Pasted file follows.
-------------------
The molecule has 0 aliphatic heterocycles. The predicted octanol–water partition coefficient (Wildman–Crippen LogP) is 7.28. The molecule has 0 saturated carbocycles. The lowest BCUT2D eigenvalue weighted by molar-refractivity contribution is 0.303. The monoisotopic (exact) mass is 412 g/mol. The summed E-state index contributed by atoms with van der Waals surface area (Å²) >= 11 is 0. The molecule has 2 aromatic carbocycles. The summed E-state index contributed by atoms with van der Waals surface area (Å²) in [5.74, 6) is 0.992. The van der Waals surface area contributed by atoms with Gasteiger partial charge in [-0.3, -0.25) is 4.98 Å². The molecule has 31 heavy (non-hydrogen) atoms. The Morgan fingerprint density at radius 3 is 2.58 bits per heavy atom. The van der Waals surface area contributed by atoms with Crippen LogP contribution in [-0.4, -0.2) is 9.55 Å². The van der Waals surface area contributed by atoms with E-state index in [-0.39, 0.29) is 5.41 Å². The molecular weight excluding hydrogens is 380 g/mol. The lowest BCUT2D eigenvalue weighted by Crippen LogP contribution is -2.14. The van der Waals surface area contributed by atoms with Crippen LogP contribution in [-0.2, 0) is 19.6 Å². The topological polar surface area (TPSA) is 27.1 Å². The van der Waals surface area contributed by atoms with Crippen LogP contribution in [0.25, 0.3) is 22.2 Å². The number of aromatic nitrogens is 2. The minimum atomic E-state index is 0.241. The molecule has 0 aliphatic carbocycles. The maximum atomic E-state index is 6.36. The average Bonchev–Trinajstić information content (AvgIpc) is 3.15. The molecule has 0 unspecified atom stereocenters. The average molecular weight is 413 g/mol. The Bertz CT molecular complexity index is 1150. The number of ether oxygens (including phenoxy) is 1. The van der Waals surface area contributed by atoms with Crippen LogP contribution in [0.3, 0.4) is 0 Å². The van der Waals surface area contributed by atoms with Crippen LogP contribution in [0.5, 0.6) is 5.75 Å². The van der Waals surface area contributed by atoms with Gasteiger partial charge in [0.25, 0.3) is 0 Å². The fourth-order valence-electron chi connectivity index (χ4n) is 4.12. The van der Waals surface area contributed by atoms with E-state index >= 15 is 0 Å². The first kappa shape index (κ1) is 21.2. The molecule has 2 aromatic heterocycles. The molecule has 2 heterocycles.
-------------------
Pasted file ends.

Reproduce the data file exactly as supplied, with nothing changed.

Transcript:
The molecule has 0 aliphatic heterocycles. The predicted octanol–water partition coefficient (Wildman–Crippen LogP) is 7.28. The molecule has 0 saturated carbocycles. The lowest BCUT2D eigenvalue weighted by molar-refractivity contribution is 0.303. The monoisotopic (exact) mass is 412 g/mol. The summed E-state index contributed by atoms with van der Waals surface area (Å²) >= 11 is 0. The molecule has 2 aromatic carbocycles. The summed E-state index contributed by atoms with van der Waals surface area (Å²) in [5.74, 6) is 0.992. The van der Waals surface area contributed by atoms with Gasteiger partial charge in [-0.3, -0.25) is 4.98 Å². The molecule has 31 heavy (non-hydrogen) atoms. The Morgan fingerprint density at radius 3 is 2.58 bits per heavy atom. The van der Waals surface area contributed by atoms with Crippen LogP contribution in [-0.4, -0.2) is 9.55 Å². The van der Waals surface area contributed by atoms with E-state index in [-0.39, 0.29) is 5.41 Å². The molecular weight excluding hydrogens is 380 g/mol. The lowest BCUT2D eigenvalue weighted by Crippen LogP contribution is -2.14. The van der Waals surface area contributed by atoms with Crippen LogP contribution in [-0.2, 0) is 19.6 Å². The topological polar surface area (TPSA) is 27.1 Å². The van der Waals surface area contributed by atoms with Crippen LogP contribution in [0.25, 0.3) is 22.2 Å². The number of aromatic nitrogens is 2. The minimum atomic E-state index is 0.241. The molecule has 0 aliphatic carbocycles. The maximum atomic E-state index is 6.36. The average Bonchev–Trinajstić information content (AvgIpc) is 3.15. The molecule has 0 unspecified atom stereocenters. The average molecular weight is 413 g/mol. The Bertz CT molecular complexity index is 1150. The number of ether oxygens (including phenoxy) is 1. The van der Waals surface area contributed by atoms with Crippen LogP contribution in [0.3, 0.4) is 0 Å². The van der Waals surface area contributed by atoms with Crippen LogP contribution in [0.5, 0.6) is 5.75 Å². The van der Waals surface area contributed by atoms with Gasteiger partial charge in [0.25, 0.3) is 0 Å². The fourth-order valence-electron chi connectivity index (χ4n) is 4.12. The van der Waals surface area contributed by atoms with E-state index >= 15 is 0 Å². The first kappa shape index (κ1) is 21.2. The molecule has 2 aromatic heterocycles. The molecule has 2 heterocycles.